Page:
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Elizabeth McGovern (1961)

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  Summary  

Elizabeth McGovern is an American film, television, and theater actor.

  Biography  

 early life
McGovern was born in Evanston, Illinois, the daughter of Katharine Wolcott (née Watts), a high school teacher, and William Montgomery McGovern, Jr., a university professor. Her paternal grandfather was adventurer William Montgomery McGovern and her maternal great-grandfather was U.S. diplomat Ethelbert Watts. The McGovern family moved to Los Angeles where her father accepted a position with UCLA. Her younger sister is novelist Cammie McGovern.

McGovern started acting in plays while attending The Oakwood School in North Hollywood. Agent Joan Scott saw her performance in The Skin of Our Teeth by Thornton Wilder, was impressed by her talent, and recommended she take acting lessons. McGovern studied at the American Conservatory Theater in San Francisco, then at The Juilliard School in New York City.

 career
In 1980, while studying at Juilliard, McGovern was offered a part in her first film, Ordinary People, in which she played the girlfriend of troubled teenager, Conrad .

The following year she completed her education as an actress at the American Conservatory Theatre and at The Juilliard School, and began to appear in plays, first Off-Broadway and later in famous theaters.

In 1981, she earned an Academy Award nomination for Best Supporting Actress for her role as Evelyn Nesbit in the film Ragtime.

In 1984, she starred in Sergio Leone's gangster epic Once Upon a Time in America as Robert De Niro's romantic interest, Deborah Gelly. In 1989, she played Mickey Rourke's girlfriend in Johnny Handsome, directed by Walter Hill, and the same year she appeared as a rebellious lesbian in Volker Schlöndorff's thriller The Handmaid's Tale.

 Television
McGovern has also appeared in several television productions, her most recent American TV role being the 2006 Law & Order: Special Victims Unit episode "Harm," in which her character of Dr. Faith Sutton was a psychiatrist accused of complicity in detainee abuse. Her other television work includes Broken Glass ; Tales from the Crypt; The Changeling; Tales from Hollywood; the HBO series Men and Women; The Man in the Brooks Brothers Shirt; Shelley Duvall's Faerie Tale Theatre ("Snow White and the Seven Dwarfs"); and If Not For You . In 1999 and 2000, McGovern played Marguerite St. Just in a BBC television series loosely based on the novel The Scarlet Pimpernel.

In May 2007, McGovern played Ellen Doubleday, Daphne du Maurier's paramour, in Daphne, a BBC2 television drama by Amy Jenkins, based on Margaret Forster's biography of the author.

In the same year, she appeared in the three-part BBC comedy series Freezing, written by James Wood and directed and co-produced by her husband Simon Curtis. First broadcast on BBC Four, it received a further three consecutive evening transmissions on BBC2 in February 2008. In it she played an American expatriate actress named Elizabeth, living in Chiswick with her publisher husband, played by Hugh Bonneville, and co-starring Tom Hollander as her theatrical agent.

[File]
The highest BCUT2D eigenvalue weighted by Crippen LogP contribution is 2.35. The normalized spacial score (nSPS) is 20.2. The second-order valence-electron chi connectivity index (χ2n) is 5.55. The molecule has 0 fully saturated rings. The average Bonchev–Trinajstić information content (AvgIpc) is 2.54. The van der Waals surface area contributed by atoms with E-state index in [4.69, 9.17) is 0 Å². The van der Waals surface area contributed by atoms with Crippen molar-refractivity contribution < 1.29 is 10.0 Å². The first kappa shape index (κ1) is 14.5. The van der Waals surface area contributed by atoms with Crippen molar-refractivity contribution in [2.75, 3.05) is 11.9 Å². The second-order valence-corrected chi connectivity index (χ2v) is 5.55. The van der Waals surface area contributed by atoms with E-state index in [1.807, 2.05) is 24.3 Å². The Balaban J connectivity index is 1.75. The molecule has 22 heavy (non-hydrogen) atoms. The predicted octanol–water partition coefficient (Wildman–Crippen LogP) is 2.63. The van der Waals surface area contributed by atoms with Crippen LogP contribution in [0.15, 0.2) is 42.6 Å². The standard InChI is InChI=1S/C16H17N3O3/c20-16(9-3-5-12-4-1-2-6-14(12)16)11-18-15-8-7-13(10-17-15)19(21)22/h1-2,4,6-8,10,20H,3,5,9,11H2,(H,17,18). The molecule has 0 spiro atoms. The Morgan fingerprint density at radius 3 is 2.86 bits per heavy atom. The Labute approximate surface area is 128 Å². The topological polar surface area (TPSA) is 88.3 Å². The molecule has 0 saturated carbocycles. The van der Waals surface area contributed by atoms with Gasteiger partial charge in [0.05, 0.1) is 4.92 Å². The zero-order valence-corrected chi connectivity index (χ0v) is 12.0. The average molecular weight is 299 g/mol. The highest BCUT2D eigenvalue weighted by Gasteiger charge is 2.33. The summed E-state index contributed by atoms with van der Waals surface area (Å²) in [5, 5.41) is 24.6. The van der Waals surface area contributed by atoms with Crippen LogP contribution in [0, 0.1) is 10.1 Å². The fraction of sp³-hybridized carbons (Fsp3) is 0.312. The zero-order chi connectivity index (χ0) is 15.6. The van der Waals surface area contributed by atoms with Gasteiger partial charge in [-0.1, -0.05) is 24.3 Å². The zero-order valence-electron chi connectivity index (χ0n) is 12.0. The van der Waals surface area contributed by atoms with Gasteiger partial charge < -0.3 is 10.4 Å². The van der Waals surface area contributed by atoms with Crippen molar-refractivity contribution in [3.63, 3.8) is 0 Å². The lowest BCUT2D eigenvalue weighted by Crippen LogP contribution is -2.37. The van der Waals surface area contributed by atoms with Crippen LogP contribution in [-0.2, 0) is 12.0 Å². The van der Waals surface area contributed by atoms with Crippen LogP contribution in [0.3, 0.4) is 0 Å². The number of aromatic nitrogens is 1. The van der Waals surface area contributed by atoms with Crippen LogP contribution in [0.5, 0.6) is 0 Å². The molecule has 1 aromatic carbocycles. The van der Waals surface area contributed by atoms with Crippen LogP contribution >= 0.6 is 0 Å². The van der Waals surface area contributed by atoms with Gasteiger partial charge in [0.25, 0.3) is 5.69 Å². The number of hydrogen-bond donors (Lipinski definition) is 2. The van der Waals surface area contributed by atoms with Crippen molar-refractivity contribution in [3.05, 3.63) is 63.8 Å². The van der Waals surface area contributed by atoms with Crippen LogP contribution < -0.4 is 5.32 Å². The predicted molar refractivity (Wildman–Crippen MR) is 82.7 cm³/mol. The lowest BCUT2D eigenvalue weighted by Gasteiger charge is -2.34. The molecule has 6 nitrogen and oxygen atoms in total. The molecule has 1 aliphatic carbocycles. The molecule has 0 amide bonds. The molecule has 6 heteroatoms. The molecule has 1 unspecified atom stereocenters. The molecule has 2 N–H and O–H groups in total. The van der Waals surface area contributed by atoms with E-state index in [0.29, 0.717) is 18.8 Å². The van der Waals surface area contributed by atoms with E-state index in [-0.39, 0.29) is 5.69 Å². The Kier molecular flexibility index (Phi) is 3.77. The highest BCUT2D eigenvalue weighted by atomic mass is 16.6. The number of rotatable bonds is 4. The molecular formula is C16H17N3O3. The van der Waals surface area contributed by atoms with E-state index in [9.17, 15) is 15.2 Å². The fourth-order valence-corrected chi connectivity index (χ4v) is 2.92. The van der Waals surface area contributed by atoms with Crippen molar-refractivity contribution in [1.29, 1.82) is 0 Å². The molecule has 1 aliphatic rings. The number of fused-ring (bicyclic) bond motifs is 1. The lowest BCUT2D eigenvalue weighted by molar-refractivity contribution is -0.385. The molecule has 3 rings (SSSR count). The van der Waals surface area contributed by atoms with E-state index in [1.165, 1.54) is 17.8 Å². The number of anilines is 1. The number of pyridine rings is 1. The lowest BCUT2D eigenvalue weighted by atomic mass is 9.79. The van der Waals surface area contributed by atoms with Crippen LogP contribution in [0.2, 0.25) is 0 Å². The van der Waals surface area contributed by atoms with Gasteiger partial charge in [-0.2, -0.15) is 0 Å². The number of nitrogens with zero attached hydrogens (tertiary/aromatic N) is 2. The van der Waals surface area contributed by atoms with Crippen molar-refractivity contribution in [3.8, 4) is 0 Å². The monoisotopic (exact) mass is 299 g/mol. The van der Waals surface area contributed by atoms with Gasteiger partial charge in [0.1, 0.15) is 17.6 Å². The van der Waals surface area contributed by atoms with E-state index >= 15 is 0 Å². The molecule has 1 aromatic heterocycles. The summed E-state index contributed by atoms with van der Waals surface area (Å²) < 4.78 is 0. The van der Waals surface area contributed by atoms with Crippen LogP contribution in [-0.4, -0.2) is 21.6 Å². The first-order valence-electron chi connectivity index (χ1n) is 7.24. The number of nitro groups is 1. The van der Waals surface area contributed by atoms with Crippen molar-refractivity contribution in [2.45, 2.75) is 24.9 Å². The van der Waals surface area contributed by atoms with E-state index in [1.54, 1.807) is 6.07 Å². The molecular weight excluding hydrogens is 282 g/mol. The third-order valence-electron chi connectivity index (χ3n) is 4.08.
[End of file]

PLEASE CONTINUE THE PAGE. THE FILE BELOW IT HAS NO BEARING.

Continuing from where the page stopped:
In December 2008, she appeared in an episode of Agatha Christie's Poirot in the episode "Appointment with Death" and played Dame Celia Westholme.

In 2010, she played a leading role as Cora, Countess of Grantham in the British TV series Downton Abbey, with Hugh Bonneville for a second time playing her character's husband. A second series aired in 2011, and a third is planned for 2012.

 Music
McGovern is also a singer-songwriter. In 2008, she began fronting the band Sadie and the Hotheads at The Castle pub venue in Portobello Road, London. The band released an album of songs she had developed with The Nelson Brothers, who are now part of the band. The album also includes Ron Knights on bass and Rowan Oliver, borrowed from Goldfrapp, as drummer for the recording sessions. Michelle Dockery, who played McGovern's eldest daughter in Downton Abbey, has occasionally sung with the band.

 Theatre
Roles in New York include:
  • Melissa Gardner in Love Letters at the Edison Theatre, October 1989
  • Ophelia in Hamlet with the Roundabout Theater Company at the Criterion Center Stage Right, April 1992.

In her theatre programme CVs , McGovern lists her other theatre work in the US as including:
  • My Sister in This House
  • Painting Churches
  • The Hitch-Hiker
  • A Map of the World
  • Aunt Dan and Lemon
  • A Midsummer Night's Dream at the New York Shakespeare Festival, Winter 1987
  • When I Was a Girl I Used to Scream and Shout
  • Maids of Honour
  • Three Sisters
  • As You Like It

Since moving to London, McGovern's stage work has included:
  • Jenny in The Misanthrope (Molière freely adapted by Martin Crimp) at the Young Vic Theatre, February 1996
  • Darlene in Hurlyburly at the Old Vic Theatre, March 1997
  • Nan and Lina in Three Days of Rain at the Donmar Warehouse, March and November 1999
  • Beth in Dinner With Friends at the Hampstead Theatre, June 2001
  • Hester Prynne in The Scarlet Letter at the Minerva Theatre, Chichester August 2005
  • Judith Brown in Complicit by Joe Sutton in The Old Vic, January 2009.
  • Miss A in The Shawl by David Mamet in the Arcola Theatre, September 2009.

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Whole or part of the information contained in this card come from the Wikipedia article "Elizabeth McGovern", licensed under CC-BY-SA full list of contributors here.